It took Rice five weeks to write 358 pages about the relationship between two vampires for Interview with a Vampire. She researched vampires during the day and wrote at night, once even attending a concert by the heavy metal band Iron Maiden for inspiration.
When asked why she chose to write about vampires, Rice answered:
“Vampires are the best metaphor for the human condition. Here you have a monster with a soul that’s immortal, yet in a biological body. It’s a metaphor for us, as it’s very difficult to realize that we are going to die, and day to day we have to think and move as though we are immortal. A vampire like Lestat in Interview … is perfect for that because he transcends time — yet he can be destroyed, go mad and suffer; it’s intensely about the human dilemma.”
Rice grew up in New Orleans whose lush history she’s used as a setting for many of her novels. Her early life was hard, with alcoholic parents, and she lived in the rented home of her maternal grandmother. At 12 years old Rice was confirmed in the Catholic Church and took the full name of Howard Allen Frances Alphonsus Liguori O’Brien, adding the names of a saint and of an aunt who was a nun. “I was honored to have my aunt’s name, but it was my burden and joy as a child to have strange names.” Later, a nun called her “Anne” and that’s the name she used for the rest of her life.
Rice’s readings and public events have become popular spectacles. When she moved back to New Orleans as an adult she owned a coffin in which she was carried to her book signings. She’d pop out of it when she got to the reading venue. Once she even arrived at a book signing in a glass hearse attended by several French Quarter musicians.
When asked who makes a better literary subject, vampires or zombies, Rice answered:
“The vampire is an articulate character in our literature. In the last 30 years or so, the vampire has been an articulate, charming, beguiling complex person so he’s miles away from a zombie. The vampire is the poet and the writer of the monster world. The zombies are the exact opposite. They’re not sexy, they don’t listen to good music and they don’t wear good clothes.”
On writing, Anne Rice once said, “There are no rules. It’s amazing how willing people are to tell you that you aren’t a real writer unless you conform to their clichés and their rules. My advice? Reject rules and critics out of hand. Define yourself. Do it your way. Make yourself the writer of your dreams.”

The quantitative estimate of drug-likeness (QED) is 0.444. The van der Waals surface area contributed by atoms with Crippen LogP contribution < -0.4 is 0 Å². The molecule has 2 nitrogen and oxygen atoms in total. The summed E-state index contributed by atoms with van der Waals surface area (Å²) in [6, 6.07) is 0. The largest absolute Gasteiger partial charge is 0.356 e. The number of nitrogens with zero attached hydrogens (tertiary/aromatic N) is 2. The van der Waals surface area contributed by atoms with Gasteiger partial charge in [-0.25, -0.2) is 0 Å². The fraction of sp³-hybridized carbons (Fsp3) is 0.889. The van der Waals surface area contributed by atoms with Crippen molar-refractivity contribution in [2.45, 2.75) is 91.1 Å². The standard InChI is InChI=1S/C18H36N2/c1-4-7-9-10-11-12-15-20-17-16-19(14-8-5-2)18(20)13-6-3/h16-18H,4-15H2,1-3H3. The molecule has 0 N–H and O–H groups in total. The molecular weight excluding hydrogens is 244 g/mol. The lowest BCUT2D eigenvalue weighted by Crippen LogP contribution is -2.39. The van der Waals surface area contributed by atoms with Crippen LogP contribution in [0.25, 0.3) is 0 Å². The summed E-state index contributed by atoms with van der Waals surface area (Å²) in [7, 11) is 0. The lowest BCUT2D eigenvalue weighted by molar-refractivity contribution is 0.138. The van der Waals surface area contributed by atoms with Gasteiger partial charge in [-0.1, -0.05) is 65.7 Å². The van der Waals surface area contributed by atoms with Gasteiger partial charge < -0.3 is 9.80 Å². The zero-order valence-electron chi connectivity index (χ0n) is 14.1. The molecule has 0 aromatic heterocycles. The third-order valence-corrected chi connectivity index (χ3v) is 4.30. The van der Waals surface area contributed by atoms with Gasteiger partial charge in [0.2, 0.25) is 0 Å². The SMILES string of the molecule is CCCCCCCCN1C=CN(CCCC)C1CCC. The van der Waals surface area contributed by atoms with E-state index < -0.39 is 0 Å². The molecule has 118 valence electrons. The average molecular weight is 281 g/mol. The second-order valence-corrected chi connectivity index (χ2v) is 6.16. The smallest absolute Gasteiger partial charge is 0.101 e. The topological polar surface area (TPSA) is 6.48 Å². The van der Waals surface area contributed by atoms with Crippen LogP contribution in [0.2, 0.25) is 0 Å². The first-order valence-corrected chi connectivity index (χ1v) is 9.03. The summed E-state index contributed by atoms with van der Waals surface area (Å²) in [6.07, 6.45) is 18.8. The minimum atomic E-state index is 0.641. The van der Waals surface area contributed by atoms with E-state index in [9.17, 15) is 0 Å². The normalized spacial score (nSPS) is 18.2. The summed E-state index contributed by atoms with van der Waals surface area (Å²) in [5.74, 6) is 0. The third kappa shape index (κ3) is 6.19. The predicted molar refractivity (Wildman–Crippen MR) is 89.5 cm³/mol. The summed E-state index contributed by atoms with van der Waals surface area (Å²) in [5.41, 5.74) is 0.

Anne Rice’s books include The Vampire Lestat (1985), The Wolves of Midwinter (2013), Prince Lestat (2014), and her latest, Blood Communion ( 2018).
It’s the birthday of Edward L. Stratemeyer (books by this author), born in Elizabeth, New Jersey (1862), who created the Hardy Boys, the Bobbsey Twins, the Rover Boys, and Nancy Drew. After writing about 150 books of his own he created a company called the Stratemeyer Syndicate with a team of ghostwriters to write books based on his outlines. He swore everyone to secrecy and even invented fictional biographies for the imaginary authors. The Stratemeyer Syndicate went on to publish about 700 titles under more than 65 pseudonyms. It still sells about 6 million books each year.
Today is the birthday of comedian Buster Keaton, born Joseph Frank Keaton in Piqua, Kansas (1895). His parents were vaudevillians and, according to Keaton, he earned his nickname as a toddler when he fell down a staircase. Harry Houdini picked up the child, dusted him off, and said, “That was a real buster your kid took!”
His parents added him to the act when he was three years old and he quickly learned that the more serious he looked, the harder the audience laughed. He had a natural ability to take a fall without being injured and his parents threw him around the stage like a dummy. They were often hauled in on child abuse charges but Buster would remove his clothes to show no broken bones or bruises and the charges were dropped. “The funny thing about our act,” he told The Detroit News in 1914, “is that dad gets the worst of it, although I’m the one who apparently receives the bruises […] the secret is in landing limp and breaking the fall with a foot or a hand. It’s a knack.”
He met film comedian Roscoe “Fatty” Arbuckle in New York in 1917 and Arbuckle took him under his wing, recognizing that the slight, acrobatic Keaton was the perfect complement to the large, bumbling Arbuckle. Keaton successfully made the transition to a solo act in the 1920s, but his deadpan style wasn’t as popular as Chaplin’s sentimental Little Tramp character, or Harold Lloyd’s plucky, optimistic on-screen persona. It was more than 20 years before his feature films — like The Navigator (1924), The General (1926), and The Cameraman (1928) — were recognized as silent comedy classics.
Be well, do good work, and keep in touch.®